Steve Almaas

Steve Almaas onstage with the Raybeats. (Photo courtesy of Fran Blanche. Used with permission.)

Although not an “official” Raybeat, Steve Almaas has a musical history as rich and varied as that of Pat Irwin, Don Christensen or Jody Harris. And, also like the Raybeats, he hails from the Midwest.

Almaas was welcomed into the world in Minneapolis in 1956. Eight years later, his world found lifelong meaning when he saw the Beatles perform on The Ed Sullivan Show. He tried his hand at piano, violin and guitar before picking up a bass, his first electric instrument. After playing “in various versions of the same basement band throughout junior high and high school,” he joined Chris Osgood (guitar, vocals) and Dave Ahl (drums, vocals) to form the Suicide Commandos, hailed as the first punk rock group from the Twin Cities area. They have been credited with starting a scene that brought forth the likes of Husker Du, Soul Asylum and the Replacements, among many others.

Following the dissolution of the Commandos, Almaas pieced together a new band called the Crackers and relocated to New York. The year was 1979, and the New Wave and No Wave scenes were in full swing. He became good friends with Mitch Easter and the members of the dB’s (Chris Stamey, Peter Holsapple, Will Rigby and Gene Holder), and he crossed paths with several other bands, 8-Eyed Spy and the Raybeats among them. He saw the Raybeats perform several times, and the Crackers even opened for them at Hurrah’s.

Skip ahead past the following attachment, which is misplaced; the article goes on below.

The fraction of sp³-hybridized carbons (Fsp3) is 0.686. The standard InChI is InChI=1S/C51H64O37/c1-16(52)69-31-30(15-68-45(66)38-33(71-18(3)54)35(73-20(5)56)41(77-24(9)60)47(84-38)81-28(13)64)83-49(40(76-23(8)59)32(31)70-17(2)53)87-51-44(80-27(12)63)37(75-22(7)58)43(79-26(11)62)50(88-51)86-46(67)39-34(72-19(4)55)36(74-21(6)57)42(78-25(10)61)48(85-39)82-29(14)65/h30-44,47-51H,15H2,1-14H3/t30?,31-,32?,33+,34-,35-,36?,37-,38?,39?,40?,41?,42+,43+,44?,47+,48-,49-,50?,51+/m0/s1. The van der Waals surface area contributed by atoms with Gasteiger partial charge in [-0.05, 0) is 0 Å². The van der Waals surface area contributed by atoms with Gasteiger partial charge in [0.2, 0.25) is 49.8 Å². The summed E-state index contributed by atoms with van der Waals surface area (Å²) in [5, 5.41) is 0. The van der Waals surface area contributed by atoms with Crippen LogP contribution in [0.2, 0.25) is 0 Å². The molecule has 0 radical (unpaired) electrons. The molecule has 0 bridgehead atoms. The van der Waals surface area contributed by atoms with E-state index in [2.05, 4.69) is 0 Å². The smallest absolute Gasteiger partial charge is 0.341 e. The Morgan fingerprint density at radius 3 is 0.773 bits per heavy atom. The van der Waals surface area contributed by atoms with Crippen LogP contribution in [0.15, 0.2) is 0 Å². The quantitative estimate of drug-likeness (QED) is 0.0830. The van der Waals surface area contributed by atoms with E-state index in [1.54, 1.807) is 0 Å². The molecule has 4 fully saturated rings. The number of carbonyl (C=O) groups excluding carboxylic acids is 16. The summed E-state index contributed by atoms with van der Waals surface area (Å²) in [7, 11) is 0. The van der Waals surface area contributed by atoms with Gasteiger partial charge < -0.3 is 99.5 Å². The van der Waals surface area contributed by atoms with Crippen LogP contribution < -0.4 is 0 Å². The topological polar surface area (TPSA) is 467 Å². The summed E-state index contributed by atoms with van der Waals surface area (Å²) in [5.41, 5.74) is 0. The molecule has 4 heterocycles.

After the Crackers broke up, Almaas formed Beat Rodeo, a band that skirted on the fringes of the Big Time. They released two albums on I.R.S. Records (the same label that had the Go-Go’s), and toured the U.S. and Europe. Despite critical success, major stardom eluded them, and the band fizzled out by 1988. Almaas found himself back in New York, undertaking a variety of musical ventures, including the Gornack Brothers (a duo with George Usher) and The Kool Kings (with Justice Hahn and Alex Chilton). He released his first solo album, East River Blues, in 1993; a second, Bridge Songs, followed two years later.

In 1996, the Suicide Commandos reunited for a show in Minneapolis. Ten thousand people showed up for the gig, and the fanfare prompted Mercury/Polygram Records to reissue Make A Record, the Commandos’ lone studio album, on CD.  Almaas continued making solo albums, and he teamed up with then girlfriend Ali Smith to make a pair of country-pop albums in 2002 and 2006, respectively.

Since making music doesn’t always keep food on the table, Almaas works as a primary education teacher. Fortunately, this leaves his summers free for musical endeavors. And, this past summer, one came his way.

“I saw [one of the shows] where the Raybeats backed Adele [in August 2010],” he recalled. “I thought they were fantastic that night, as was Adele. I mentioned to Pat that if they ever needed a bass player, I’d love to do it.”

Don Christensen, Steve Almaas and Jody Harris perform at Maxwell’s in Hoboken, New Jersey, for the benefit of former Raybeat Danny Amis. (Photo courtesy of Fran Blanche. Used with permission.)